The documentary explores the life of Sarah Elizabeth Ray, referred to as "Detroit's other Rosa Parks," but whose story is rarely told despite playing a major role in moving the fight against segregation forward. Through beautiful and surreal stop motion puppetry, Schillinger retells the pivotal moment in which 24-year-old Ray made history while traveling on the Boblo boat in 1945 with her colleagues, all of whom were white; the boat, like most establishments at the time, was segregated.
Ray was removed from the Boblo boat and, though she had no choice but to obey, she took her complaint to the NAACP, which advised her to file a complaint with the State of Michigan. Per the Michigan Civil Rights Act, you could not discriminate on the basis of race on public accommodations. It was determined that what Ray experienced was a violation of that act. In a separate case that made its way to the United States Supreme Court, Boblo argued the state's equal-accommodation statute did not apply to its vessels because the island was technically in Canada. Lawyer Thurgood Marshall filed an amicus brief in support of the State of Michigan, and the court ruled in its favor.
"It gave Thurgood Marshall one more test of what was the Supreme Court's appetite for ruling that separate but equal in public accommodations and public spaces would be unconstitutional," author, activist, and former Metro Times editor and Free Press columnist Desiree Cooper says in the film. "So, his next trip to the Supreme Court was Brown v. Board of Education. So, for real, Sarah Elizabeth Ray did pave the way for the change of the law in the United States."
Ray, who dedicated her life to civil rights activism, died in 2006 at 88, as the film states, impoverished and alone.
"That's why we founded the Sarah E. Ray Project," Schillinger says of his and Cooper's partnership. "And it's one of my goals to use the film to help broaden her legacy and get her some more national recognition," he says. "It kind of changed a little bit when I was working on it in 2020 because of the Black Lives Matter movement. I already had the Sarah Elizabeth Ray element in there. But then I just realized, you know what, like, just having that isn't enough. … And so I wanted to participate in this re-education that America is doing about race and things that have been replaced by nostalgic whitewashing."
He continues, "You know, people like to tell you, 'Oh Boblo was always this place where all people could get along.' Well, no, it wasn't. But that's how all Detroiters kind of remember it. So again, that's where I'm trying to walk this tightrope of like, I want to acknowledge these civil rights heroes, while at the same time bringing back all those happy Boblo memories and playing into the nostalgia that is going to be the draw for probably most of the people who are going to come to the opening. They're coming because they have had Boblo memories. They don't know anything about the film. They're just like, Boblo, sign me up."
After launching the Sarah E. Ray Project, Schillinger and Cooper were able to remove her crumbling former home from Detroit land bank's demolition list and, instead, were able to designate it as one of "11 Most Endangered Historic Sites" in 2021. There are efforts underway in partnership with local nonprofits, volunteers, and the Charles H. Wright Museum of African American History, who plan on extracting the contents of the home. But, as is true with the restoration of the Boblo boats, time is of the essence.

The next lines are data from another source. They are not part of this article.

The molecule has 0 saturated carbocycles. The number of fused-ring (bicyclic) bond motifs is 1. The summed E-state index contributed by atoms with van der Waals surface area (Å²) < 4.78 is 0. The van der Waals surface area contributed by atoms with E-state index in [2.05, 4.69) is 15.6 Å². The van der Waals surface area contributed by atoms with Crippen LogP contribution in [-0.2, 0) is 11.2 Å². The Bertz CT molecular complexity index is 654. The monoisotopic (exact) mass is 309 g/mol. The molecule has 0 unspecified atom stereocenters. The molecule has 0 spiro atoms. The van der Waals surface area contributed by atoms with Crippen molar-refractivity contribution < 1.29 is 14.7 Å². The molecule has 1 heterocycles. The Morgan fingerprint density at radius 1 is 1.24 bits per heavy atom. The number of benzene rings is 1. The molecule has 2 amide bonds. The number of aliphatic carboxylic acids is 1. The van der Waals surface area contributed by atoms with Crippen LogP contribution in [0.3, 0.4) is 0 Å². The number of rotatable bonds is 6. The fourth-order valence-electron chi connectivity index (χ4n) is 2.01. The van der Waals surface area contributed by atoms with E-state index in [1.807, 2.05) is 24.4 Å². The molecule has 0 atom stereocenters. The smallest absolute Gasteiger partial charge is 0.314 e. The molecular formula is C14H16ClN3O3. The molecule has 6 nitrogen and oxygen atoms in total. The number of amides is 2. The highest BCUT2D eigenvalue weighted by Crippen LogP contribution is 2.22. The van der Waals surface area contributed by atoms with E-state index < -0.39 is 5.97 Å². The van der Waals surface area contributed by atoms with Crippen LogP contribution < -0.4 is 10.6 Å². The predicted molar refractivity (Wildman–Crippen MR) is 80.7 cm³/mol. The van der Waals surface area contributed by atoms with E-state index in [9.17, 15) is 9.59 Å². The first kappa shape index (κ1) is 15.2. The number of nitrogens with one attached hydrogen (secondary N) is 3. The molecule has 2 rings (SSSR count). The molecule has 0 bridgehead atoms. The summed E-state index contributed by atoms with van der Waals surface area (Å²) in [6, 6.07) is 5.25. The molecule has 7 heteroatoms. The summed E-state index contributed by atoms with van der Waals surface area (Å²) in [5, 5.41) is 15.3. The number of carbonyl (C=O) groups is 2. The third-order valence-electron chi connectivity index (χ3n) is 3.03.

Though the story of the Boblo Boats may seem tragic, especially when you consider the massive welding fire that ravaged the Ste. Claire in 2018 shortly after Kattoo and his team had finally found a place to dock the boat (a major hurdle explored in the film), and the fact that the SS Columbia has yet to serve its full potential, as intended, the overarching message is not one of gloom, doom, or lost history. Regardless of whether either ship ever sets sail again, the Boblo boats and the island are and forever will be uniquely Detroit — and thanks to the film, boat psychics, and the Kevin Mayers of the world, it will be a far harder task to forget Boblo than it will be to keep its memory alive.
You don't have to be a boat guy, gal, or gull to enjoy Schillinger's magical mystery boat ride of a film and, frankly, the documentary is even more fantastical if you aren't a former Boblo-goer. For Schillinger, the ride isn't over. He says he can't simply "drop" the people he met along the way now that filming is complete, and admits to becoming friends with some of the subjects, something he advises against but openly cherishes the opportunity to have been able to share their stories. But before moving on to new lands, he first has to debut the film in the city where it all started, and the city that will keep the story of Boblo moving toward the future.
"I just want to pay homage to all the people who have fond memories of the island and the boats, like it's really meant to be a love letter to Detroit," Schillinger says. "But I also do want the film to appeal to people who have no connection to Boblo who just love a good story with quirky characters who are striving to accomplish the impossible."
Boblo Boats: A Detroit Ferry Tale has its world premiere at 7 p.m. on Wednesday, Sep. 22 at the Freep Film Festival . See freepfilmfestival.com for more information. The film will also be screened at 8 p.m. on Saturday, Sept. 25 at The Chroma, 2937 E. Grand Blvd., Detroit; 313-446-8600; chromadetroit.city. Tickets are $12.
Updated Oct. 27: This story was edited to clarify that there was a previous effort to revive one of the Boblo boats, and also to clarify Thurgood Marhsall's role in a lawsuit against Boblo Island.
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